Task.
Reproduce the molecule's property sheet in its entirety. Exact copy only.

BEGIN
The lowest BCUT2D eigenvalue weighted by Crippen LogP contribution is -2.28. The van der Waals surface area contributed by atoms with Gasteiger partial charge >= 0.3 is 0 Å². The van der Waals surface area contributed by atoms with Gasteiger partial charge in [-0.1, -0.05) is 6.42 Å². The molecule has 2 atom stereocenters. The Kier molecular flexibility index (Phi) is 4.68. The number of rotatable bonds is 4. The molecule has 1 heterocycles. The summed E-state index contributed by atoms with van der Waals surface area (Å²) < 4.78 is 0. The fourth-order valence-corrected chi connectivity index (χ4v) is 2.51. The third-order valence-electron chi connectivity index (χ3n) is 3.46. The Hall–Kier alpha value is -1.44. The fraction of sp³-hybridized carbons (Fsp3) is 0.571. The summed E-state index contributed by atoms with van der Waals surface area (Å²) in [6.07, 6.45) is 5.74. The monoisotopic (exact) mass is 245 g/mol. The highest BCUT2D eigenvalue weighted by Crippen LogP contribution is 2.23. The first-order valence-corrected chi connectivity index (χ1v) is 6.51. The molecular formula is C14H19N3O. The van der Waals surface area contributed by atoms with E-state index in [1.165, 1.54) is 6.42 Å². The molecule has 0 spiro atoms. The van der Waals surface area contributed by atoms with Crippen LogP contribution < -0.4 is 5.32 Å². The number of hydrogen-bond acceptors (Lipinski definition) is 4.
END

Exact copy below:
The lowest BCUT2D eigenvalue weighted by Crippen LogP contribution is -2.28. The van der Waals surface area contributed by atoms with Gasteiger partial charge >= 0.3 is 0 Å². The van der Waals surface area contributed by atoms with Gasteiger partial charge in [-0.1, -0.05) is 6.42 Å². The molecule has 2 atom stereocenters. The Kier molecular flexibility index (Phi) is 4.68. The number of rotatable bonds is 4. The molecule has 1 heterocycles. The summed E-state index contributed by atoms with van der Waals surface area (Å²) < 4.78 is 0. The fourth-order valence-corrected chi connectivity index (χ4v) is 2.51. The third-order valence-electron chi connectivity index (χ3n) is 3.46. The Hall–Kier alpha value is -1.44. The fraction of sp³-hybridized carbons (Fsp3) is 0.571. The summed E-state index contributed by atoms with van der Waals surface area (Å²) in [6.07, 6.45) is 5.74. The monoisotopic (exact) mass is 245 g/mol. The highest BCUT2D eigenvalue weighted by Crippen LogP contribution is 2.23. The first-order valence-corrected chi connectivity index (χ1v) is 6.51. The molecular formula is C14H19N3O. The van der Waals surface area contributed by atoms with E-state index in [1.165, 1.54) is 6.42 Å². The molecule has 0 spiro atoms. The van der Waals surface area contributed by atoms with Crippen LogP contribution < -0.4 is 5.32 Å². The number of hydrogen-bond acceptors (Lipinski definition) is 4.